Monday was “Calf-Day” on the Kohala Coast. We ran 3 different cruises from two different locations, but guests on all of these trips got some great views of the next generation of Humpbacks.
On our Mid-Morning Cruise, a Mom/Calf/Escort trio spent considerable time paralleling our boat, and at one point, surfacing fairly close to us to investigate us. Baby was on the surface every 5 minutes or so, and we got to watch him make some cute, uncoordinated dives down to him Mom. We didn’t see her or the Escort nearly as much, but when they surfaced it was interesting to see just how much bigger they were than that baby.
Meanwhile, guests on Manu Iwa’s Exclusive Snorkel Adventure Cruise also got to see a baby Humpback. We weren’t sure if this Baby and Mom were accompanied by an Escort (sometimes it’s difficult to tell exactly which adult is surfacing), but we got some nice views of these whales as they accompanied us on our way to our snorkel site.
Later in the day, we operated an Exclusive Trade Winds Sail on Seasmoke. Guests on this cruise got to see…you guessed it…a baby Humpback with his Mom. This may have been the same Mom/Baby pod we were looking at during our Snorkel Cruise as they were the same relative sizes and we found them in the same general location. Again, we couldn’t tell for sure if they were accompanied by an Escort. If they weren’t, Mom was surfacing a bit further away from her calf than what we see usually, but we may have been seeing the Escort’s spout every once in awhile too.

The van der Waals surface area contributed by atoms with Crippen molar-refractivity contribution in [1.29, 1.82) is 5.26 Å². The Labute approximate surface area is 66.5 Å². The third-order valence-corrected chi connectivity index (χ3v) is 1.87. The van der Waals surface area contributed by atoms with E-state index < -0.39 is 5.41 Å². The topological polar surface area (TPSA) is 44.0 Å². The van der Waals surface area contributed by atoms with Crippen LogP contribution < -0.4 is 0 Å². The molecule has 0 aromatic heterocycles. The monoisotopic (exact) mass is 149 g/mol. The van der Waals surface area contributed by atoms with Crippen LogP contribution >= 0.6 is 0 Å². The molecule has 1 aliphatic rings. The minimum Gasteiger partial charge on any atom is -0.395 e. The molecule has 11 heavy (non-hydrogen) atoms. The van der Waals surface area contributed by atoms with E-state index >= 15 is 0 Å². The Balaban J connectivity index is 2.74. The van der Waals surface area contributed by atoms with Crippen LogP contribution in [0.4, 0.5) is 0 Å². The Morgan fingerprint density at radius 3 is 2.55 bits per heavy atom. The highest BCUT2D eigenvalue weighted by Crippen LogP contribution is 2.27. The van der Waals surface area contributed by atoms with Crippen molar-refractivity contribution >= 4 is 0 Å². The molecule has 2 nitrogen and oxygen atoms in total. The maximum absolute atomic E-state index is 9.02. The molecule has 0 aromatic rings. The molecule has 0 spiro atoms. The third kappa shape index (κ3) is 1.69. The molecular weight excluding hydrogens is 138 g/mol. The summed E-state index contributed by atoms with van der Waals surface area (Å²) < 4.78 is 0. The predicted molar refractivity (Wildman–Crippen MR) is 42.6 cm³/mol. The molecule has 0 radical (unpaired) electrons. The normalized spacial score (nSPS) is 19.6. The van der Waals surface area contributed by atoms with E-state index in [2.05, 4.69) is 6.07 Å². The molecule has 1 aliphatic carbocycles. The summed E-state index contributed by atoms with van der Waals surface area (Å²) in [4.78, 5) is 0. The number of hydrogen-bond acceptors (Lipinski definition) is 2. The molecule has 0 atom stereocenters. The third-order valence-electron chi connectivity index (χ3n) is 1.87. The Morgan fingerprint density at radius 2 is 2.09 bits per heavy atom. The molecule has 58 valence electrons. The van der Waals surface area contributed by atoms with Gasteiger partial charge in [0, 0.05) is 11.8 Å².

Ocean Sports Whale Fact of the Day: Starting out as a way to pass time between whale sightings and hunts on the whaling ships in the mid-18th century, “scrimshawing” (or the art of carving intricate designs on to whale teeth, bones and baleen) survived until the ban on commercial whaling went into effect. The etched designs were originally produced by sailors using sailing needles, and were colored with candle soot and tobacco juice to bring the designs into view. Today, hobbyists still create scrimshaw — but they use bones and tusks from non-endangered and non-protected animal species like camels, buffalo and even warthogs. See the image above for an example of one intricately carved piece of scrimshaw.